The Operations and Intelligence Command Centre (OICC) became fully operational in January 2020. The OICC provides front-line members and investigators with real time, accurate, and actionable intelligence, which enhances public and officer safety. This ensures police resources are used as efficiently as possible.
Simply, the OICC is the 24/7 central point for all EPS intelligence to accelerate criminal investigations through timely identification of suspects and their likely locations to prevent additional crime and victimization.
Where do we get the data from?
The information we use for public and officer safety is all information police officers already have access to, just in a more efficient location and procedure.
- Police records/ databases
- CCTV cameras
- Traffic cameras
- Open source social media
Where is the public oversight for the OICC data collection?
The Edmonton Police Commission is our public oversight. Our processes follow the Freedom of Information and Protection of Privacy Act.
CCTV Pilot Project
On June 30, 2020, the EPS announced a 6-month pilot project utilizing closed-circuit television (CCTV).
As of July 2, 2020, citizens will see new cameras installed throughout the City with marked EPS signage. The project will utilize CCTV in several locations across the city that have been identified as large gathering sites or locations where crime has frequently occurred. The cameras will not be deployed within residential neighborhoods and are owned and operated solely by the EPS.
EPS signage that will be displayed
Why are we using CCTV?
CCTV can be a very valuable tool when it comes to identifying suspects in a crime, protecting your property or business, and ensuring public safety.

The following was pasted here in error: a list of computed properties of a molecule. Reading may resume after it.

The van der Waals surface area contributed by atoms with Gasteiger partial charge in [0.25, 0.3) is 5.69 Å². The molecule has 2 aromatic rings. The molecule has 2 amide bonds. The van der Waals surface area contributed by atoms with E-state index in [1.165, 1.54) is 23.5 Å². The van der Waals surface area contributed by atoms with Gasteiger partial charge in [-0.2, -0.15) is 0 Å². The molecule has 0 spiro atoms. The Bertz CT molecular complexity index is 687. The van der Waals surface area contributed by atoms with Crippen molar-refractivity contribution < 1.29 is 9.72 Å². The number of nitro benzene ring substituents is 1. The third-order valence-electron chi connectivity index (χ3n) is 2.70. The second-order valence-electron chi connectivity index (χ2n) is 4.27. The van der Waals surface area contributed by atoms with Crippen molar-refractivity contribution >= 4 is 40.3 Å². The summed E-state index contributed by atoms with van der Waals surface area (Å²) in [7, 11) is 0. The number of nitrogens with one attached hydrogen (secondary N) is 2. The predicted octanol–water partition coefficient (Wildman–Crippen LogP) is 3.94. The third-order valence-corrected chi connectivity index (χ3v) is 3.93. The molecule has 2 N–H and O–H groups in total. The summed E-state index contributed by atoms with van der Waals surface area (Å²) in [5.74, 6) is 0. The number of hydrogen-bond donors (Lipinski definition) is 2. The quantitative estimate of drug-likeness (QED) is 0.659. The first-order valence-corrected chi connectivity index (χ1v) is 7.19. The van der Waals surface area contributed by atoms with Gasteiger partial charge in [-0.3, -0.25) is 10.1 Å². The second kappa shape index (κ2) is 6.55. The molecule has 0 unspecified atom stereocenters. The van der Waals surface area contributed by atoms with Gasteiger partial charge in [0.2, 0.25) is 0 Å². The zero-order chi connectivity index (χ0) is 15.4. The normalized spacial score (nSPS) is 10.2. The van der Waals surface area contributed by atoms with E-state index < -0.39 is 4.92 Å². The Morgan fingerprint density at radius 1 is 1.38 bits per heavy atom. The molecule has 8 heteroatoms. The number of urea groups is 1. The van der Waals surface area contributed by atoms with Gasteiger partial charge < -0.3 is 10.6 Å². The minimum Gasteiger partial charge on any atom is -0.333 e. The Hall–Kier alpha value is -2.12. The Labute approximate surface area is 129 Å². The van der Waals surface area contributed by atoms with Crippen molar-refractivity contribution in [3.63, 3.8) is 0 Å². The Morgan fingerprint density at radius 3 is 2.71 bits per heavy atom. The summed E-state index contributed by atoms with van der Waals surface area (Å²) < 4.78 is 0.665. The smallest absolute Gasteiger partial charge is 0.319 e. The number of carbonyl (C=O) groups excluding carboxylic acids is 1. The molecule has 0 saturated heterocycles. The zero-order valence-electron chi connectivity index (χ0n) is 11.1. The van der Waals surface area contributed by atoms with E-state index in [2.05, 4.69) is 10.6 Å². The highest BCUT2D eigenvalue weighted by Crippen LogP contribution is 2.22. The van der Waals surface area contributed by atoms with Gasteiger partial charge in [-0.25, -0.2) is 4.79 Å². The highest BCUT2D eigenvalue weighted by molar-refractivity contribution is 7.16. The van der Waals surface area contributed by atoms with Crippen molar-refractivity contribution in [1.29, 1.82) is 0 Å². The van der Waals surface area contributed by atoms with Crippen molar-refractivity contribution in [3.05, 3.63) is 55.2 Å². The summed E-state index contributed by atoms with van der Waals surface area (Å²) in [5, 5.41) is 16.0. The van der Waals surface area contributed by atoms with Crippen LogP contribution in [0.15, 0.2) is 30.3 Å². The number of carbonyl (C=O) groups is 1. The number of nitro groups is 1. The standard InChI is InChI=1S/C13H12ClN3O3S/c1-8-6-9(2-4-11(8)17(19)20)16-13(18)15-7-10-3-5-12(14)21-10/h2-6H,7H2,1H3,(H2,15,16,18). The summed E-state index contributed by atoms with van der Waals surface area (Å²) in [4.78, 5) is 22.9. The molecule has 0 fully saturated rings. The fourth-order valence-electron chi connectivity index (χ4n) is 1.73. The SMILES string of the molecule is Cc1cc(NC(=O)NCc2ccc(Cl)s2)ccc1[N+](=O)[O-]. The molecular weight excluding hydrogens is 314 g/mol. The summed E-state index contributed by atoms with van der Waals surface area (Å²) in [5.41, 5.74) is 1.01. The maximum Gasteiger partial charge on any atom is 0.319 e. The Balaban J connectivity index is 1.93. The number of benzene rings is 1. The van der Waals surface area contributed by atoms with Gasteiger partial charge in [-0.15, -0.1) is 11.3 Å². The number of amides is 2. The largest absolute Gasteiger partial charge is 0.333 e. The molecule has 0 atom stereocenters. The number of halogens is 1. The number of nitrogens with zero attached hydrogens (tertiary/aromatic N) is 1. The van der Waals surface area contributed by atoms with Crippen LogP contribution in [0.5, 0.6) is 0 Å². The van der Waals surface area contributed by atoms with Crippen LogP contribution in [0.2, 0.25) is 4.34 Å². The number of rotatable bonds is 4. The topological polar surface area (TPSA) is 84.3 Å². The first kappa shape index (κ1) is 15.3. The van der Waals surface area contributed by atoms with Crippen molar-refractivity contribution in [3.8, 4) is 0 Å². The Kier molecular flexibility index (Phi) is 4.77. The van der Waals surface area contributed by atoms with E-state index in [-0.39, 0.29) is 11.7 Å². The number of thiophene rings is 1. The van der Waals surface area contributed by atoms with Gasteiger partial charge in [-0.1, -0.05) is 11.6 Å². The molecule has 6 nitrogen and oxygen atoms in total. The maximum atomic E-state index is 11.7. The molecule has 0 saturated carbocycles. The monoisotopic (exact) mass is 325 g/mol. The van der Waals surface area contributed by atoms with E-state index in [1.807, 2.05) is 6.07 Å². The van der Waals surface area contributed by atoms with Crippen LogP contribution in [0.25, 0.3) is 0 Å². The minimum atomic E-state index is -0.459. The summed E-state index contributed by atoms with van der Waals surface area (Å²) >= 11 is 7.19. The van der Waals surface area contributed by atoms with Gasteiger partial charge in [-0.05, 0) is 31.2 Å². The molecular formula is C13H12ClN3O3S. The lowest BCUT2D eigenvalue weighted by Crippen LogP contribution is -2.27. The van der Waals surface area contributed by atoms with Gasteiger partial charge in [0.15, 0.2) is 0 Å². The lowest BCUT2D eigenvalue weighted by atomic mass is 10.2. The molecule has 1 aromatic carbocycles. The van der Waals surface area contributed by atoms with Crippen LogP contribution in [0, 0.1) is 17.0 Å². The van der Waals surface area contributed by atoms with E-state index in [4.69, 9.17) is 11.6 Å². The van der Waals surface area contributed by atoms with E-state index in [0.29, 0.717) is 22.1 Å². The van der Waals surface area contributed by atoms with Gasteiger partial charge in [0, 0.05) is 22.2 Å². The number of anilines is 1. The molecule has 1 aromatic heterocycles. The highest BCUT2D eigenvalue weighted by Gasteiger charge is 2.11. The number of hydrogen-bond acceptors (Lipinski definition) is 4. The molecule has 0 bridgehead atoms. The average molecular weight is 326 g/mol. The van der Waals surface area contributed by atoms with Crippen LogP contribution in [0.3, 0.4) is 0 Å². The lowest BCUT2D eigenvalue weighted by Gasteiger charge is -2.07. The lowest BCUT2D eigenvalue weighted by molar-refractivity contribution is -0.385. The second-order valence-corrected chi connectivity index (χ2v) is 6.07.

Major cities across the world utilize this kind of technology to respond to major events and situations in real-time, making their policing strategies and investigations more effective and improve public and officer safety.
It’s imperative for law enforcement to stay innovative and on top of emerging technologies as crime continues to occur. For example, in the last few years, between 2017 and 2019, theft over $5,000 has risen 59 per cent, theft from vehicles has risen 15 per cent and assault has risen almost 8 per cent.
Who accesses the footage?
The CCTV cameras only capture information relevant to law enforcement investigations and video is only available to officers for a 24-hour period. Therefore, unless the video is pulled for a specific investigation within that time frame, it will be securely deleted.
The CCTV cameras will only be accessible by staff within the EPS’ Operational Intelligence Command Centre (OICC) during major events or for requests made by police officers investigating a crime in an area that is monitored by CCTV.
Note: A Privacy Impact Assessment (PIA) was submitted to the Office of the Information and Privacy Commissioner of Alberta in 2019 to outline the pilot project and ensure all privacy considerations are addressed through legislation.